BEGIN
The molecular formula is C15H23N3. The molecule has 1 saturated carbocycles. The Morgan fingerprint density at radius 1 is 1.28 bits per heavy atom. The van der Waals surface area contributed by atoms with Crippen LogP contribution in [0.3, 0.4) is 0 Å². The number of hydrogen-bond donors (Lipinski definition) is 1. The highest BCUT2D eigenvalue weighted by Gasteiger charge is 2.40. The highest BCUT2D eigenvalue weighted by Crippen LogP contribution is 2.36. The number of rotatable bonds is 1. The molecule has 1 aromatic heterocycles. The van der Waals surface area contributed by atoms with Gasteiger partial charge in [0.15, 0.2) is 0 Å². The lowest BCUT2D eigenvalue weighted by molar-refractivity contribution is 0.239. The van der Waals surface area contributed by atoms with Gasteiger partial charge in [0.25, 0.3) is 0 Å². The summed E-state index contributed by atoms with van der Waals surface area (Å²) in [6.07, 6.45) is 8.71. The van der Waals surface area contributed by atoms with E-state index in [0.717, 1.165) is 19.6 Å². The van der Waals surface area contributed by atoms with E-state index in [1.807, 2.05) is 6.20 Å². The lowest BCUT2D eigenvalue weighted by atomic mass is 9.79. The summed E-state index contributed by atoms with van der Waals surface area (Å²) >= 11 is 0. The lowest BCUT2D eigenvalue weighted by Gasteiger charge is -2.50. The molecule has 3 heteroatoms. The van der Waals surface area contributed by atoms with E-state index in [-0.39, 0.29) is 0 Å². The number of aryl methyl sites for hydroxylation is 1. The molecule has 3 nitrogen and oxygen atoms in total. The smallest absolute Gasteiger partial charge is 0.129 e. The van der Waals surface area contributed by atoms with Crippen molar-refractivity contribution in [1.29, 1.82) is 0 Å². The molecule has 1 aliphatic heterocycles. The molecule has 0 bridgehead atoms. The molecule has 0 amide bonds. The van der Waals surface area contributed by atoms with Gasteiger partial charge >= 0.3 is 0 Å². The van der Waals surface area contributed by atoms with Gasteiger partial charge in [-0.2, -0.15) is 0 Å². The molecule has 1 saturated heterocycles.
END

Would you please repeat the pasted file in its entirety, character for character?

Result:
The molecular formula is C15H23N3. The molecule has 1 saturated carbocycles. The Morgan fingerprint density at radius 1 is 1.28 bits per heavy atom. The van der Waals surface area contributed by atoms with Crippen LogP contribution in [0.3, 0.4) is 0 Å². The number of hydrogen-bond donors (Lipinski definition) is 1. The highest BCUT2D eigenvalue weighted by Gasteiger charge is 2.40. The highest BCUT2D eigenvalue weighted by Crippen LogP contribution is 2.36. The number of rotatable bonds is 1. The molecule has 1 aromatic heterocycles. The van der Waals surface area contributed by atoms with Gasteiger partial charge in [0.15, 0.2) is 0 Å². The lowest BCUT2D eigenvalue weighted by molar-refractivity contribution is 0.239. The van der Waals surface area contributed by atoms with Gasteiger partial charge in [0.25, 0.3) is 0 Å². The summed E-state index contributed by atoms with van der Waals surface area (Å²) in [6.07, 6.45) is 8.71. The van der Waals surface area contributed by atoms with E-state index in [0.717, 1.165) is 19.6 Å². The van der Waals surface area contributed by atoms with E-state index in [1.807, 2.05) is 6.20 Å². The lowest BCUT2D eigenvalue weighted by atomic mass is 9.79. The summed E-state index contributed by atoms with van der Waals surface area (Å²) >= 11 is 0. The lowest BCUT2D eigenvalue weighted by Gasteiger charge is -2.50. The molecule has 3 heteroatoms. The van der Waals surface area contributed by atoms with E-state index in [-0.39, 0.29) is 0 Å². The number of aryl methyl sites for hydroxylation is 1. The molecule has 3 nitrogen and oxygen atoms in total. The smallest absolute Gasteiger partial charge is 0.129 e. The van der Waals surface area contributed by atoms with Crippen molar-refractivity contribution in [1.29, 1.82) is 0 Å². The molecule has 1 aliphatic heterocycles. The molecule has 0 bridgehead atoms. The molecule has 0 amide bonds. The van der Waals surface area contributed by atoms with Gasteiger partial charge >= 0.3 is 0 Å². The van der Waals surface area contributed by atoms with Gasteiger partial charge in [-0.2, -0.15) is 0 Å². The molecule has 1 saturated heterocycles.